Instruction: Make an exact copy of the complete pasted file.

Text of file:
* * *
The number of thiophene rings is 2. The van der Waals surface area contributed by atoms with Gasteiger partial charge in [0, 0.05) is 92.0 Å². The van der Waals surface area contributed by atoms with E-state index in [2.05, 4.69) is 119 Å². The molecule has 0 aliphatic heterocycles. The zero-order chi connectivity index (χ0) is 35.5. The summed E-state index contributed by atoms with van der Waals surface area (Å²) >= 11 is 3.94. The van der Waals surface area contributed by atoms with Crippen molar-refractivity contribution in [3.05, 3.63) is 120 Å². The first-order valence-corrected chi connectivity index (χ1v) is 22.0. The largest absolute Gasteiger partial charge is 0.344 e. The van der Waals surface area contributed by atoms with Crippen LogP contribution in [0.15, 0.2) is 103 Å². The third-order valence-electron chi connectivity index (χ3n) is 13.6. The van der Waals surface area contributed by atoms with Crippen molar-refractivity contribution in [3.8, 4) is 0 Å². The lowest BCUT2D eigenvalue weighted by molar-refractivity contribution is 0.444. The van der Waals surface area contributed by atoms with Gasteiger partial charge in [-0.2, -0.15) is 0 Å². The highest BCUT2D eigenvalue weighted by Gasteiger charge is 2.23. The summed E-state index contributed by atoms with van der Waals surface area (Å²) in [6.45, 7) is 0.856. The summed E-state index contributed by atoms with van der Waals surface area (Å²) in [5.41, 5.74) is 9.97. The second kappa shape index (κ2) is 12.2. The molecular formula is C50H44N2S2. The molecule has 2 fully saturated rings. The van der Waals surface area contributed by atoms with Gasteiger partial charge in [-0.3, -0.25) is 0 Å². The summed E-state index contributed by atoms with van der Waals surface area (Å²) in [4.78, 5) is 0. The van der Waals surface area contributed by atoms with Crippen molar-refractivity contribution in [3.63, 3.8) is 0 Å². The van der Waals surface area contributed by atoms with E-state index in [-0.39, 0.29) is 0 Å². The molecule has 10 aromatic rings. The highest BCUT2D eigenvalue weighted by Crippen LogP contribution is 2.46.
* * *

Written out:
The number of thiophene rings is 2. The van der Waals surface area contributed by atoms with Gasteiger partial charge in [0, 0.05) is 92.0 Å². The van der Waals surface area contributed by atoms with E-state index in [2.05, 4.69) is 119 Å². The molecule has 0 aliphatic heterocycles. The zero-order chi connectivity index (χ0) is 35.5. The summed E-state index contributed by atoms with van der Waals surface area (Å²) >= 11 is 3.94. The van der Waals surface area contributed by atoms with Crippen molar-refractivity contribution in [3.05, 3.63) is 120 Å². The first-order valence-corrected chi connectivity index (χ1v) is 22.0. The largest absolute Gasteiger partial charge is 0.344 e. The van der Waals surface area contributed by atoms with Crippen LogP contribution in [0.15, 0.2) is 103 Å². The third-order valence-electron chi connectivity index (χ3n) is 13.6. The van der Waals surface area contributed by atoms with Crippen molar-refractivity contribution in [3.8, 4) is 0 Å². The lowest BCUT2D eigenvalue weighted by molar-refractivity contribution is 0.444. The van der Waals surface area contributed by atoms with Gasteiger partial charge in [-0.2, -0.15) is 0 Å². The highest BCUT2D eigenvalue weighted by Gasteiger charge is 2.23. The summed E-state index contributed by atoms with van der Waals surface area (Å²) in [6.45, 7) is 0.856. The summed E-state index contributed by atoms with van der Waals surface area (Å²) in [5.41, 5.74) is 9.97. The second kappa shape index (κ2) is 12.2. The molecular formula is C50H44N2S2. The molecule has 2 fully saturated rings. The van der Waals surface area contributed by atoms with Gasteiger partial charge in [-0.3, -0.25) is 0 Å². The summed E-state index contributed by atoms with van der Waals surface area (Å²) in [4.78, 5) is 0. The van der Waals surface area contributed by atoms with Crippen molar-refractivity contribution in [3.63, 3.8) is 0 Å². The van der Waals surface area contributed by atoms with E-state index in [-0.39, 0.29) is 0 Å². The molecule has 10 aromatic rings. The highest BCUT2D eigenvalue weighted by Crippen LogP contribution is 2.46.